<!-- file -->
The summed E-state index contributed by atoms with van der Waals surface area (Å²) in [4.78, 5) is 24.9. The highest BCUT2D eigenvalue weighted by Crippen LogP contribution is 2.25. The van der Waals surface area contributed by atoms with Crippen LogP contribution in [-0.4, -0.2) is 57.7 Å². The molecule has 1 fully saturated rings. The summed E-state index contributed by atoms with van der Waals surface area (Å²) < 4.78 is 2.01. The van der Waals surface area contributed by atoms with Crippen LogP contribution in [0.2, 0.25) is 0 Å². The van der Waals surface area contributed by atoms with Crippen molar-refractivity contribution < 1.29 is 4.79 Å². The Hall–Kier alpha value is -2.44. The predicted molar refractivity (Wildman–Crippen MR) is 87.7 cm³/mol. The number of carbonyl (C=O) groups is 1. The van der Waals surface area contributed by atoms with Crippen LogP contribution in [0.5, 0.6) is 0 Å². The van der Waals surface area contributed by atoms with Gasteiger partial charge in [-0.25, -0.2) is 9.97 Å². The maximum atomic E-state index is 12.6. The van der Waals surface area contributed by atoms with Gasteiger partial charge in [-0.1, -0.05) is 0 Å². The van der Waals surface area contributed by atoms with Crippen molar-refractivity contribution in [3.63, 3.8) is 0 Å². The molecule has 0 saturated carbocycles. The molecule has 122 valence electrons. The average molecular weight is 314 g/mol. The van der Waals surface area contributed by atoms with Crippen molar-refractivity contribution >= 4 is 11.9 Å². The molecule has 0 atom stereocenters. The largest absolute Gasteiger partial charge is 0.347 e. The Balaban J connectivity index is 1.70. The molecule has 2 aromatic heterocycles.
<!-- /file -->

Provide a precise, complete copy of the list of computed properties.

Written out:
The summed E-state index contributed by atoms with van der Waals surface area (Å²) in [4.78, 5) is 24.9. The highest BCUT2D eigenvalue weighted by Crippen LogP contribution is 2.25. The van der Waals surface area contributed by atoms with Crippen LogP contribution in [-0.4, -0.2) is 57.7 Å². The molecule has 1 fully saturated rings. The summed E-state index contributed by atoms with van der Waals surface area (Å²) < 4.78 is 2.01. The van der Waals surface area contributed by atoms with Crippen LogP contribution in [0.2, 0.25) is 0 Å². The van der Waals surface area contributed by atoms with Crippen molar-refractivity contribution < 1.29 is 4.79 Å². The Hall–Kier alpha value is -2.44. The predicted molar refractivity (Wildman–Crippen MR) is 87.7 cm³/mol. The number of carbonyl (C=O) groups is 1. The van der Waals surface area contributed by atoms with Crippen LogP contribution in [0.5, 0.6) is 0 Å². The van der Waals surface area contributed by atoms with Gasteiger partial charge in [-0.25, -0.2) is 9.97 Å². The maximum atomic E-state index is 12.6. The van der Waals surface area contributed by atoms with Gasteiger partial charge in [-0.1, -0.05) is 0 Å². The van der Waals surface area contributed by atoms with Crippen molar-refractivity contribution in [3.63, 3.8) is 0 Å². The molecule has 0 saturated carbocycles. The molecule has 122 valence electrons. The average molecular weight is 314 g/mol. The van der Waals surface area contributed by atoms with Crippen molar-refractivity contribution >= 4 is 11.9 Å². The molecule has 0 atom stereocenters. The largest absolute Gasteiger partial charge is 0.347 e. The Balaban J connectivity index is 1.70. The molecule has 2 aromatic heterocycles.